top of page

Moon Landing

The first moon landing, a historic achievement in human space exploration, took place on July 20, 1969, during NASA's Apollo 11 mission. Led by Commander Neil Armstrong, Command Module Pilot Michael Collins, and Lunar Module Pilot Edwin "Buzz" Aldrin, the mission aimed to land astronauts on the lunar surface and return them safely to Earth. The mission commenced on July 16, 1969, when Apollo 11 was launched atop a Saturn V rocket from Kennedy Space Center in Florida. After a journey of approximately 240,000 miles, the spacecraft entered lunar orbit on July 19.

 

On July 20, Neil Armstrong and Buzz Aldrin boarded the Lunar Module, named "Eagle," and separated from the Command Module with Michael Collins on board. As the world held its breath, the Lunar Module descended towards the moon's surface. During the tense final moments of the landing approach, Armstrong took manual control to navigate the module past a crater-strewn area. The spacecraft finally touched down in the Sea of Tranquility region, and Armstrong's famous words echoed back to Earth: "That's one small step for [a] man, one giant leap for mankind." He became the first human to set foot on the moon, followed shortly by Aldrin.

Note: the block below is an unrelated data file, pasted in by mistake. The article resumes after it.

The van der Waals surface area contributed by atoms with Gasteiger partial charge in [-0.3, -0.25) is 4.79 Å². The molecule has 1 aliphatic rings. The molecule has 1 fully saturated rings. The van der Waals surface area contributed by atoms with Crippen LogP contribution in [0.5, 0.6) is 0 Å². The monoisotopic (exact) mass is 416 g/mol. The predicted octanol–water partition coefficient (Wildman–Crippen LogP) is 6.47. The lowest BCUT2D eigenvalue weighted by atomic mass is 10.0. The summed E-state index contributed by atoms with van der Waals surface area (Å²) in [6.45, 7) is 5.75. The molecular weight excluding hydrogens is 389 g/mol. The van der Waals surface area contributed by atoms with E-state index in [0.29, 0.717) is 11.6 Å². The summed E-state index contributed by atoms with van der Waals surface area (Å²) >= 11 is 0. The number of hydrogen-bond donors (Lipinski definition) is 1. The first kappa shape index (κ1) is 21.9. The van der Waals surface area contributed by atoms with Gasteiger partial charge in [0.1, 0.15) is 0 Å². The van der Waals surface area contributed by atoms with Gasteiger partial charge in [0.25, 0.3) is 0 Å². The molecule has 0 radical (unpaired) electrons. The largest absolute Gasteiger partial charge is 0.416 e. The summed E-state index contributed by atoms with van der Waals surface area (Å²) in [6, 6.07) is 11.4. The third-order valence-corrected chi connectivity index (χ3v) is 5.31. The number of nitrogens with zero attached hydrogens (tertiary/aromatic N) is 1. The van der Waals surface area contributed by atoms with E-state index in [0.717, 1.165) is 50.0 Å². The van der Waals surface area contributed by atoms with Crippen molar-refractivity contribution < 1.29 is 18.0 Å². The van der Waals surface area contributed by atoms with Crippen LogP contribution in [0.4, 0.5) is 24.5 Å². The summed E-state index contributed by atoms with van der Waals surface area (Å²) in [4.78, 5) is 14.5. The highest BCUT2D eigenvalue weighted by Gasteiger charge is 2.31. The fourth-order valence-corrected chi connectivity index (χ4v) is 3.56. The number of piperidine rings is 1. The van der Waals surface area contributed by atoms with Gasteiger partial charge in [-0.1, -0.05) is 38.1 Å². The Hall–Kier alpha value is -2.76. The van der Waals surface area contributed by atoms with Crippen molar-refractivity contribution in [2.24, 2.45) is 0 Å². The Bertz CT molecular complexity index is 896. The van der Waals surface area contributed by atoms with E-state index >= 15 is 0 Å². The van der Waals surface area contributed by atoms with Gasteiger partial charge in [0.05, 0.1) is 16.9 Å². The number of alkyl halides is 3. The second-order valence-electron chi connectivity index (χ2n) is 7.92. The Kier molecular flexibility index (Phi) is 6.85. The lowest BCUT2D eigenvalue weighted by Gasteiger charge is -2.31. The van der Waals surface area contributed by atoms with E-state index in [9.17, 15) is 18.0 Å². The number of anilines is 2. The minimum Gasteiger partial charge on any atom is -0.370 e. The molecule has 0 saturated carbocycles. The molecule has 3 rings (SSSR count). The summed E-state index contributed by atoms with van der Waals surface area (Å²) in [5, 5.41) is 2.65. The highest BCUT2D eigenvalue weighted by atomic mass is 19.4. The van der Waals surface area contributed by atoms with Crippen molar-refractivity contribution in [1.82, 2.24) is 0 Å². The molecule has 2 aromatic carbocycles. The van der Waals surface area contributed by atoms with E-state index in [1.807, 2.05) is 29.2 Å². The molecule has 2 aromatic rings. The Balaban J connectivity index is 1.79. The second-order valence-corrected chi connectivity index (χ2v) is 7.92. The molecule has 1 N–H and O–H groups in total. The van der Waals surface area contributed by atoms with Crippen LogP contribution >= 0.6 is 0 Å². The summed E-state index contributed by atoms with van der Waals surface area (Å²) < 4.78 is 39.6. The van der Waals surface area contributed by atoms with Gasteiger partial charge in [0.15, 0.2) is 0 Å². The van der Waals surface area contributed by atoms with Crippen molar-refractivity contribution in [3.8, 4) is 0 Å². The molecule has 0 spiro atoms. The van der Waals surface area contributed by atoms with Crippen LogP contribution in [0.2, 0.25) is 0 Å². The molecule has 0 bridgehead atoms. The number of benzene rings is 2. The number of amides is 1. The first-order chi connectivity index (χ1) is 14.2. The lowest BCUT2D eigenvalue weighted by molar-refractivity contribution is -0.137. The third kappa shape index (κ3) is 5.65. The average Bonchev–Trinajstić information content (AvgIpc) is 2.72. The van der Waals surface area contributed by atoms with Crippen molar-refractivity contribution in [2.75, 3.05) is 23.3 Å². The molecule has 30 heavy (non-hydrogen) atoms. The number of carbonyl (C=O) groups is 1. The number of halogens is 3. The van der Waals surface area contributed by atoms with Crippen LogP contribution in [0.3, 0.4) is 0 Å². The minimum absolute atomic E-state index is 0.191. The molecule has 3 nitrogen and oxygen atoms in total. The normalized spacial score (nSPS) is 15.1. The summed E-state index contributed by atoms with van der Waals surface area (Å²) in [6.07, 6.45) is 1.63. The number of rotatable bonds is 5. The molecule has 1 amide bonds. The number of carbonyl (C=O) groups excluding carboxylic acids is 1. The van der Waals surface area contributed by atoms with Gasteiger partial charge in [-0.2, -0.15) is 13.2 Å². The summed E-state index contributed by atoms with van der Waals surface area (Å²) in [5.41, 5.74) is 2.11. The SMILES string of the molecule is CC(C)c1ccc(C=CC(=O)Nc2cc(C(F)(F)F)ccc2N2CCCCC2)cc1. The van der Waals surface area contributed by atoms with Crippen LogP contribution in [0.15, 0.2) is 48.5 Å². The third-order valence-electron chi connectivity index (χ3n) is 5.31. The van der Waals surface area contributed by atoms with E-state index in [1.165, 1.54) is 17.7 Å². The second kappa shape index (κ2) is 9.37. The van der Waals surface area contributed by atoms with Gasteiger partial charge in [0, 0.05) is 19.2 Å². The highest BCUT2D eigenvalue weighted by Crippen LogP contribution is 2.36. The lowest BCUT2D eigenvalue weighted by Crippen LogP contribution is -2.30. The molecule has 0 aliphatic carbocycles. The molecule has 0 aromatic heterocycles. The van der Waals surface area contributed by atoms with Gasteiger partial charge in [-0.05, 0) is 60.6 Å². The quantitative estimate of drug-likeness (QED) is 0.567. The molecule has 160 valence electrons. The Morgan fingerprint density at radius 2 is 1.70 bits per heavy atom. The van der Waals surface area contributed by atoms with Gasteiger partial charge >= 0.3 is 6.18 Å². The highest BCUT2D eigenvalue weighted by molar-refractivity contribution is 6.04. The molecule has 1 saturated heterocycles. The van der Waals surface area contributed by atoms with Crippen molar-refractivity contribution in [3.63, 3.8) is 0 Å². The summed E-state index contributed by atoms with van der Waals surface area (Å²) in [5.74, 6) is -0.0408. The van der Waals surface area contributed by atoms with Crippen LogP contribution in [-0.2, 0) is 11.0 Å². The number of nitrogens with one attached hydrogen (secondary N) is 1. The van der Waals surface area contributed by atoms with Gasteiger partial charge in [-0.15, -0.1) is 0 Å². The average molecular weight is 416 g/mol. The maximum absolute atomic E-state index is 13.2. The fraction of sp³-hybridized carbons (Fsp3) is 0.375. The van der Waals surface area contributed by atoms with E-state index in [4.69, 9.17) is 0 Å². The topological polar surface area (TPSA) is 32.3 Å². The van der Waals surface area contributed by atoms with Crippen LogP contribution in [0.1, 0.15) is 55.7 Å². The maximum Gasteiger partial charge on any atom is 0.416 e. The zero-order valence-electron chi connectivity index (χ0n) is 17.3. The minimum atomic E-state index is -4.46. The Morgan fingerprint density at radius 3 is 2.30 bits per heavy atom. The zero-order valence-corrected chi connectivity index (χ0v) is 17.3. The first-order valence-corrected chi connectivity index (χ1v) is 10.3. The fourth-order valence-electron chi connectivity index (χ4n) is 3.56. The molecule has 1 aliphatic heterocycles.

During their approximately two and a half hours on the lunar surface, Armstrong and Aldrin conducted experiments, collected samples, and took photographs. They also planted the American flag as a symbol of their achievement. The astronauts rejoined Collins in the Command Module and left the moon's orbit on July 21 to begin their journey back to Earth. On July 24, Apollo 11 safely splashed down in the Pacific Ocean, marking the successful completion of the mission. The first moon landing stands as a monumental accomplishment, showcasing the capabilities of human ingenuity, determination, and collaboration in the realm of space exploration.

Of local interest, Buzz Aldrin’s maternal grandfather, Rev. Faye Arnold Moon, was the Minister of the Batavia United Methodist Church from 1915-1918. In a remarkable coincidence, Buzz Aldrin’s mother, Marion Moon, was in the same 8th grade class in Batavia with Beth Cigrand, daughter of Bernard J Cigrand.

Moon Flag.jpg

Marion Moon, the mother of astronaut Buzz Aldrin, second from the left in the row just below the top row. Beth Cigrand, the daughter of Bernard J Cigrand, is second from the right in the third row from the bottom. 

bottom of page